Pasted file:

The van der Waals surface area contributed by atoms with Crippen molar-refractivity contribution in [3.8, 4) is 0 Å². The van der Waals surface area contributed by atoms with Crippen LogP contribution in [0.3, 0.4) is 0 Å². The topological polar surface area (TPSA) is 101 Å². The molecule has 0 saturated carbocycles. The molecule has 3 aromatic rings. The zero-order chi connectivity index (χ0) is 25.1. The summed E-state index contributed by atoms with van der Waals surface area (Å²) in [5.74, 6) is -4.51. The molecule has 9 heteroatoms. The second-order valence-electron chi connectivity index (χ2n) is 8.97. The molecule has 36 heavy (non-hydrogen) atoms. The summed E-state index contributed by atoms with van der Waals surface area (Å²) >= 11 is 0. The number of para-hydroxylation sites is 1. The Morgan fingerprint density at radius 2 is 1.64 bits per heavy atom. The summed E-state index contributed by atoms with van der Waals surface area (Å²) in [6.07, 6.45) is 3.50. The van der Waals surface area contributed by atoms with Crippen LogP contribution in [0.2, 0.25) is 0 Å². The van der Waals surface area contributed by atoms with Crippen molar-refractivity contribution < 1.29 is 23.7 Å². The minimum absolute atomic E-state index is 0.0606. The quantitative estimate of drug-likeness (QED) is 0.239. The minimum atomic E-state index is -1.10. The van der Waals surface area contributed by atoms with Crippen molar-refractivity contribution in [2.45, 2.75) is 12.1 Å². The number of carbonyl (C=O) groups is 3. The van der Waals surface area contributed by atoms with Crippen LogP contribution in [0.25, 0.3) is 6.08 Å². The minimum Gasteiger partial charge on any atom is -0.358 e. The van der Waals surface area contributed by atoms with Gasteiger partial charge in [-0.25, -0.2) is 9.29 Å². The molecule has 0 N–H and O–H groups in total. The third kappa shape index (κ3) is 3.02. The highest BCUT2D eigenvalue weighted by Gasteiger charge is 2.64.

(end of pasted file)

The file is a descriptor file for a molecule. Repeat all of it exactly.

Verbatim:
The van der Waals surface area contributed by atoms with Crippen molar-refractivity contribution in [3.8, 4) is 0 Å². The van der Waals surface area contributed by atoms with Crippen LogP contribution in [0.3, 0.4) is 0 Å². The topological polar surface area (TPSA) is 101 Å². The molecule has 0 saturated carbocycles. The molecule has 3 aromatic rings. The zero-order chi connectivity index (χ0) is 25.1. The summed E-state index contributed by atoms with van der Waals surface area (Å²) in [5.74, 6) is -4.51. The molecule has 9 heteroatoms. The second-order valence-electron chi connectivity index (χ2n) is 8.97. The molecule has 36 heavy (non-hydrogen) atoms. The summed E-state index contributed by atoms with van der Waals surface area (Å²) >= 11 is 0. The number of para-hydroxylation sites is 1. The Morgan fingerprint density at radius 2 is 1.64 bits per heavy atom. The summed E-state index contributed by atoms with van der Waals surface area (Å²) in [6.07, 6.45) is 3.50. The van der Waals surface area contributed by atoms with Crippen LogP contribution in [0.2, 0.25) is 0 Å². The van der Waals surface area contributed by atoms with Crippen molar-refractivity contribution < 1.29 is 23.7 Å². The minimum absolute atomic E-state index is 0.0606. The quantitative estimate of drug-likeness (QED) is 0.239. The minimum atomic E-state index is -1.10. The van der Waals surface area contributed by atoms with Crippen molar-refractivity contribution in [2.45, 2.75) is 12.1 Å². The number of carbonyl (C=O) groups is 3. The van der Waals surface area contributed by atoms with Crippen LogP contribution in [0.25, 0.3) is 6.08 Å². The minimum Gasteiger partial charge on any atom is -0.358 e. The van der Waals surface area contributed by atoms with Gasteiger partial charge in [-0.25, -0.2) is 9.29 Å². The molecule has 0 N–H and O–H groups in total. The third kappa shape index (κ3) is 3.02. The highest BCUT2D eigenvalue weighted by Gasteiger charge is 2.64.